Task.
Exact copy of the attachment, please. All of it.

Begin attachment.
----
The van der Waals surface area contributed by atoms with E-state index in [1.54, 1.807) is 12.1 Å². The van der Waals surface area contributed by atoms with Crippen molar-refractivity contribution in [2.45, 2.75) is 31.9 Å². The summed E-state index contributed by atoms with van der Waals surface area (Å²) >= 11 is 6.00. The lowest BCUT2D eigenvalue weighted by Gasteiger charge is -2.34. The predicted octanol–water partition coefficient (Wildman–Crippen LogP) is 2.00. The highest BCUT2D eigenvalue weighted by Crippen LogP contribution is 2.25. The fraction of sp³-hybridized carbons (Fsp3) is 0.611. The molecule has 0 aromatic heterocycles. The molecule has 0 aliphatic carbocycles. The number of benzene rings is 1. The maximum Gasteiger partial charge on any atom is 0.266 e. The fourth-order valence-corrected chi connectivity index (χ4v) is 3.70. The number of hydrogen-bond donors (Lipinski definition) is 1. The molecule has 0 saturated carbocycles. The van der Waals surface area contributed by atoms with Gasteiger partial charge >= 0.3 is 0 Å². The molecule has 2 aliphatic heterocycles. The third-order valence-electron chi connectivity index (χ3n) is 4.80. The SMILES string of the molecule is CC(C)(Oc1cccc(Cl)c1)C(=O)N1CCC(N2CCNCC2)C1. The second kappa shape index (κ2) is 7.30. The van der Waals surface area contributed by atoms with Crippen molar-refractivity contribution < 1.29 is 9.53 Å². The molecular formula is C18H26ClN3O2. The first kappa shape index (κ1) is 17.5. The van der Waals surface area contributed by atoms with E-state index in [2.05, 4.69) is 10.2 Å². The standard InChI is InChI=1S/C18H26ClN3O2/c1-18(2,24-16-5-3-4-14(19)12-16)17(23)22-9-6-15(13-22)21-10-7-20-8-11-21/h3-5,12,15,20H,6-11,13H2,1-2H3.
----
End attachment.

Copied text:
The van der Waals surface area contributed by atoms with E-state index in [1.54, 1.807) is 12.1 Å². The van der Waals surface area contributed by atoms with Crippen molar-refractivity contribution in [2.45, 2.75) is 31.9 Å². The summed E-state index contributed by atoms with van der Waals surface area (Å²) >= 11 is 6.00. The lowest BCUT2D eigenvalue weighted by Gasteiger charge is -2.34. The predicted octanol–water partition coefficient (Wildman–Crippen LogP) is 2.00. The highest BCUT2D eigenvalue weighted by Crippen LogP contribution is 2.25. The fraction of sp³-hybridized carbons (Fsp3) is 0.611. The molecule has 0 aromatic heterocycles. The molecule has 0 aliphatic carbocycles. The number of benzene rings is 1. The maximum Gasteiger partial charge on any atom is 0.266 e. The fourth-order valence-corrected chi connectivity index (χ4v) is 3.70. The number of hydrogen-bond donors (Lipinski definition) is 1. The molecule has 0 saturated carbocycles. The van der Waals surface area contributed by atoms with Gasteiger partial charge >= 0.3 is 0 Å². The molecule has 2 aliphatic heterocycles. The third-order valence-electron chi connectivity index (χ3n) is 4.80. The SMILES string of the molecule is CC(C)(Oc1cccc(Cl)c1)C(=O)N1CCC(N2CCNCC2)C1. The second kappa shape index (κ2) is 7.30. The van der Waals surface area contributed by atoms with Crippen molar-refractivity contribution < 1.29 is 9.53 Å². The molecular formula is C18H26ClN3O2. The first kappa shape index (κ1) is 17.5. The van der Waals surface area contributed by atoms with E-state index in [2.05, 4.69) is 10.2 Å². The standard InChI is InChI=1S/C18H26ClN3O2/c1-18(2,24-16-5-3-4-14(19)12-16)17(23)22-9-6-15(13-22)21-10-7-20-8-11-21/h3-5,12,15,20H,6-11,13H2,1-2H3.